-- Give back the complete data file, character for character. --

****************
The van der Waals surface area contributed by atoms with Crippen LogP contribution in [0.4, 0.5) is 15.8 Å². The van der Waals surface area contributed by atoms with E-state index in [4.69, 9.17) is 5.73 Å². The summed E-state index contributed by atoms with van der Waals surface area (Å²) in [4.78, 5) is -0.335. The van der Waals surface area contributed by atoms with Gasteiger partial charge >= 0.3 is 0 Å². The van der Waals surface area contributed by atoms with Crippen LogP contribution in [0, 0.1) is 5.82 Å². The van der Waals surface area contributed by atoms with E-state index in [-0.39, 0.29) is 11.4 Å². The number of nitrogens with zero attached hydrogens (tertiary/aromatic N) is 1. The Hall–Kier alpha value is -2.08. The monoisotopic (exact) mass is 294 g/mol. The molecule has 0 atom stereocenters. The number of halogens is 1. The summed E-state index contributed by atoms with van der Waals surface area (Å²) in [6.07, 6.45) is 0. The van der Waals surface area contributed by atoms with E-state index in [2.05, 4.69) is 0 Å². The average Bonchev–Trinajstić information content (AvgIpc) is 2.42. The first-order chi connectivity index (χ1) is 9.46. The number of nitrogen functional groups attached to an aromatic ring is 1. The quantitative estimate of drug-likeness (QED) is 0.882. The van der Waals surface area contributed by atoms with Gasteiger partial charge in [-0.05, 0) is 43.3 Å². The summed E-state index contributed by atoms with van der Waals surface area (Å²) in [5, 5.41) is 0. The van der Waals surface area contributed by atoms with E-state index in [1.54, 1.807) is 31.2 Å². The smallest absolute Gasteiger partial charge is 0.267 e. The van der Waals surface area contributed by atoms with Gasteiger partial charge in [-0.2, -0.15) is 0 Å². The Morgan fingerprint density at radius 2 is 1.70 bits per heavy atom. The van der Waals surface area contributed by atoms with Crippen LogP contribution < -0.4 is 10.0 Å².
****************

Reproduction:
The van der Waals surface area contributed by atoms with Crippen LogP contribution in [0.4, 0.5) is 15.8 Å². The van der Waals surface area contributed by atoms with E-state index in [4.69, 9.17) is 5.73 Å². The summed E-state index contributed by atoms with van der Waals surface area (Å²) in [4.78, 5) is -0.335. The van der Waals surface area contributed by atoms with Gasteiger partial charge >= 0.3 is 0 Å². The van der Waals surface area contributed by atoms with Crippen LogP contribution in [0, 0.1) is 5.82 Å². The van der Waals surface area contributed by atoms with E-state index in [-0.39, 0.29) is 11.4 Å². The number of nitrogens with zero attached hydrogens (tertiary/aromatic N) is 1. The Hall–Kier alpha value is -2.08. The monoisotopic (exact) mass is 294 g/mol. The molecule has 0 atom stereocenters. The number of halogens is 1. The summed E-state index contributed by atoms with van der Waals surface area (Å²) in [6.07, 6.45) is 0. The van der Waals surface area contributed by atoms with E-state index in [2.05, 4.69) is 0 Å². The average Bonchev–Trinajstić information content (AvgIpc) is 2.42. The first-order chi connectivity index (χ1) is 9.46. The number of nitrogen functional groups attached to an aromatic ring is 1. The quantitative estimate of drug-likeness (QED) is 0.882. The van der Waals surface area contributed by atoms with Gasteiger partial charge in [-0.05, 0) is 43.3 Å². The summed E-state index contributed by atoms with van der Waals surface area (Å²) in [5, 5.41) is 0. The van der Waals surface area contributed by atoms with E-state index in [1.54, 1.807) is 31.2 Å². The smallest absolute Gasteiger partial charge is 0.267 e. The van der Waals surface area contributed by atoms with Gasteiger partial charge in [-0.2, -0.15) is 0 Å². The Morgan fingerprint density at radius 2 is 1.70 bits per heavy atom. The van der Waals surface area contributed by atoms with Crippen LogP contribution < -0.4 is 10.0 Å².